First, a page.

Collect for the Week
O God, the protector of all that trust in you,
without whom nothing is strong, nothing is holy:
increase and multiply upon us your mercy,
that, with you as our ruler and guide,
we may so pass through things temporal
that we finally lose not the things eternal.
Grant this, O heavenly Father,
for the sake of Jesus Christ, our Lord.
Amen APBA p.565
GOSPEL for the Day: Matthew 13: 36-43
Then he left the crowds and went into the house. And his disciples approached him, saying, ‘Explain to us the parable of the weeds of the field.’ He answered, ‘The one who sows the good seed is the Son of Man; the field is the world, and the good seed are the children of the kingdom; the weeds are the children of the evil one, and the enemy who sowed them is the devil; the harvest is the end of the age, and the reapers are angels. Just as the weeds are collected and burned up with fire, so will it be at the end of the age. The Son of Man will send his angels, and they will collect out of his kingdom all causes of sin and all evildoers, and they will throw them into the furnace of fire, where there will be weeping and gnashing of teeth. Then the righteous will shine like the sun in the kingdom of their Father. Let anyone with ears listen!
REFLECTION on the Gospel: contributed by Carol Streatfield
Jesus’ Explanation of the Parable of the Weeds. This passage is one of those that had caused me profound questions until I read Cynthia Bourgeault’s book, “The Wisdom Jesus”.
The parable portrays a God so contrary to Jesus’ general teaching of a God of Love. Now, some would say this is the God of Justice, but is this justice? There is a difference between justice and cruelty. Even in war there are rules about ‘allowable killing’ and torture. Some would say these people did it to themselves, but the passage says the Son of Man and his angels consigned them to the fire. So what’s the explanation?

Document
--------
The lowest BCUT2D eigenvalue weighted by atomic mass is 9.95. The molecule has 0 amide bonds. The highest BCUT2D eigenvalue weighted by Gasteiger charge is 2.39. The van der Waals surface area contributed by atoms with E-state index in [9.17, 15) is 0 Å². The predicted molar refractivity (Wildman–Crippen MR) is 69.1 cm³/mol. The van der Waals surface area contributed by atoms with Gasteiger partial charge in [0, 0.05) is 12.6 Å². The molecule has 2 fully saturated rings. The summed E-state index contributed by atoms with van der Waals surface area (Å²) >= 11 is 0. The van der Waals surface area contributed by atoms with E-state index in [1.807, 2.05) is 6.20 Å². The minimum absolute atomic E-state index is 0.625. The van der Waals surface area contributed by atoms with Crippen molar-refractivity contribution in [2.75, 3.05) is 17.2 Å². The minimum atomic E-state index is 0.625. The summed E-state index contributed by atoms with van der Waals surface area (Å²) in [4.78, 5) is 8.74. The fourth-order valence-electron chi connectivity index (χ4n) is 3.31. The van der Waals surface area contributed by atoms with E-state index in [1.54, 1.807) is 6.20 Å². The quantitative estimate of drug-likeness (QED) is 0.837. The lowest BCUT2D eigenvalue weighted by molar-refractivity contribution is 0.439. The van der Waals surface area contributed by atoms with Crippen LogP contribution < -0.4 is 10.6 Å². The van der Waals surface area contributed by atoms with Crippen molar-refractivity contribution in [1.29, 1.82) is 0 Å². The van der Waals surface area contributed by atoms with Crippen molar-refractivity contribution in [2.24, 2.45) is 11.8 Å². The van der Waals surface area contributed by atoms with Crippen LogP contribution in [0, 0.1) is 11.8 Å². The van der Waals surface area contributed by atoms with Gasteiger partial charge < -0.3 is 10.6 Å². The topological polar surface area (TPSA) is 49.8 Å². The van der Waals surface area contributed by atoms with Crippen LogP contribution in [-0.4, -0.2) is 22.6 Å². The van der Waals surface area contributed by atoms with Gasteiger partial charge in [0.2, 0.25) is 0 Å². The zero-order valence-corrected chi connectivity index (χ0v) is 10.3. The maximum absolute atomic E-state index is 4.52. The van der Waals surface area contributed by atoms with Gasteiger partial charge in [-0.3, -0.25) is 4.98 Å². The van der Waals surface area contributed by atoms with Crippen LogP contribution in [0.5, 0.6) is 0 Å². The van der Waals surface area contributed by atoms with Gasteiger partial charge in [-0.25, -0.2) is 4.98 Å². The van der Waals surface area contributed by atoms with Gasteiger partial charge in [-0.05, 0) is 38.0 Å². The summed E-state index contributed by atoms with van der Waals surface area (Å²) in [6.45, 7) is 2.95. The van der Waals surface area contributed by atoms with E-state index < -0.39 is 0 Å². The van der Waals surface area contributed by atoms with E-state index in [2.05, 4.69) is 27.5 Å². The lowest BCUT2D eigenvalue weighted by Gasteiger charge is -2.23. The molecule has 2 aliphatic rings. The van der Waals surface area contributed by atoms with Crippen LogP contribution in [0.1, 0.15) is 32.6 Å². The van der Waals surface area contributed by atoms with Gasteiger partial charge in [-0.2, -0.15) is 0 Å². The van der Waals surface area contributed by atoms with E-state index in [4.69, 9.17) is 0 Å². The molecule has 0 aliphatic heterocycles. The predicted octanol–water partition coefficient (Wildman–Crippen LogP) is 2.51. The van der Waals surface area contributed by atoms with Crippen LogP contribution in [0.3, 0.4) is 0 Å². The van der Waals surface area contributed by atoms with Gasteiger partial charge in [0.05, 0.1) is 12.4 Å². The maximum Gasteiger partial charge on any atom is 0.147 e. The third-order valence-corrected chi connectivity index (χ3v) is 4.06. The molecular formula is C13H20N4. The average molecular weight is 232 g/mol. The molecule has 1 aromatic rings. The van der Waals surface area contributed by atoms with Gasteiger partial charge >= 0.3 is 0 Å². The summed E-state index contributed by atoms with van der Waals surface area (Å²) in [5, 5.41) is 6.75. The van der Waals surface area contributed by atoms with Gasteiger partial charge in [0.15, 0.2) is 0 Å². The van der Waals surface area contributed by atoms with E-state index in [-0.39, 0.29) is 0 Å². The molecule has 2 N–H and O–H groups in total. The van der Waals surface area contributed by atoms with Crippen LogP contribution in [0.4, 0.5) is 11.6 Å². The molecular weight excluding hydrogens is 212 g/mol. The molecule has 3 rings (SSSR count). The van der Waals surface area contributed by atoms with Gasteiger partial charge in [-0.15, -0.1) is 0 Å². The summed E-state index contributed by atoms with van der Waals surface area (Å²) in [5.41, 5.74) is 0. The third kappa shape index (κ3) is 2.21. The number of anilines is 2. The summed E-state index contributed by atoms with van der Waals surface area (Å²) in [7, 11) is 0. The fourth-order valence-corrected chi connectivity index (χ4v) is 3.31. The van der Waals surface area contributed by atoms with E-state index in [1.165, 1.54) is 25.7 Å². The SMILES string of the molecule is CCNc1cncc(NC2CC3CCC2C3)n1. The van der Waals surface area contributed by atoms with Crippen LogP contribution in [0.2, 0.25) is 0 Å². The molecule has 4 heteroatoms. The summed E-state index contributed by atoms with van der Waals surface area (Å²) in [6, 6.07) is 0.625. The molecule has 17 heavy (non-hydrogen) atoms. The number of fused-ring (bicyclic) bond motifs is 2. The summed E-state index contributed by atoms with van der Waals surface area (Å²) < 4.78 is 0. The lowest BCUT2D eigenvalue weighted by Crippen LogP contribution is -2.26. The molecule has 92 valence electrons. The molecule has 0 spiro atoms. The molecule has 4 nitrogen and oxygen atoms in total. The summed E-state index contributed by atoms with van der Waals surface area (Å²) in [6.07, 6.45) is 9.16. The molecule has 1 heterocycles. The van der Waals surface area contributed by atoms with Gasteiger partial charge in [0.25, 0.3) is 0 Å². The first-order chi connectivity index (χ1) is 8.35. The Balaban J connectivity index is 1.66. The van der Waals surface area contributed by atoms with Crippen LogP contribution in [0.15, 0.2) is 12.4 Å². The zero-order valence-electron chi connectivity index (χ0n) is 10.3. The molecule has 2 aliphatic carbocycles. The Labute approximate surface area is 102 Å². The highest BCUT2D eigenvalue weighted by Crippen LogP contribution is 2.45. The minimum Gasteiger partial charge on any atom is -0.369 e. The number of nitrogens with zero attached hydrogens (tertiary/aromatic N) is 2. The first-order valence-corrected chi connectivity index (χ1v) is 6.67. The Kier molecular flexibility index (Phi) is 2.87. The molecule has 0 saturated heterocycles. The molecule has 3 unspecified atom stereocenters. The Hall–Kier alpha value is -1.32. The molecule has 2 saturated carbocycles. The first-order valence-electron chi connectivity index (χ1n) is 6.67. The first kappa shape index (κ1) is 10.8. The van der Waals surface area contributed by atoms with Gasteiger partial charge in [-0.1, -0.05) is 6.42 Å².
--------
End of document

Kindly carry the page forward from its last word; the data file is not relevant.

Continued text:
One explanation may be that Jesus is using the parable as an allegory meaning the burning up of one’s own evil and violence, a kind of purgation of the soul, or at least a good try at being decent. But Bourgeault’s explanation is intriguing. A technique of spiritual teachers is to set their followers conundrums that cannot be easily solved; paradoxes, and inconsistencies, or just plain nonsense, but then demanding that the puzzle be solved. The purpose is to push the follower past their thinking, past their reasoning mind, through into the experience of God. Viewing the parable this way, from this larger perspective, there is no longer a problem because when one pushes through the thinking, through into the experience then one ‘knows’ the God of Love and one has the answer. The parable has done its work.
Eternal God and Father, by whose power
we are created and by whose love we are redeemed:
guide and strengthen us by your Spirit,
that we may give ourselves to your service
and live this day in love to one another and to you,
through Jesus Christ our Lord. Amen. [Morning Collect AAPB]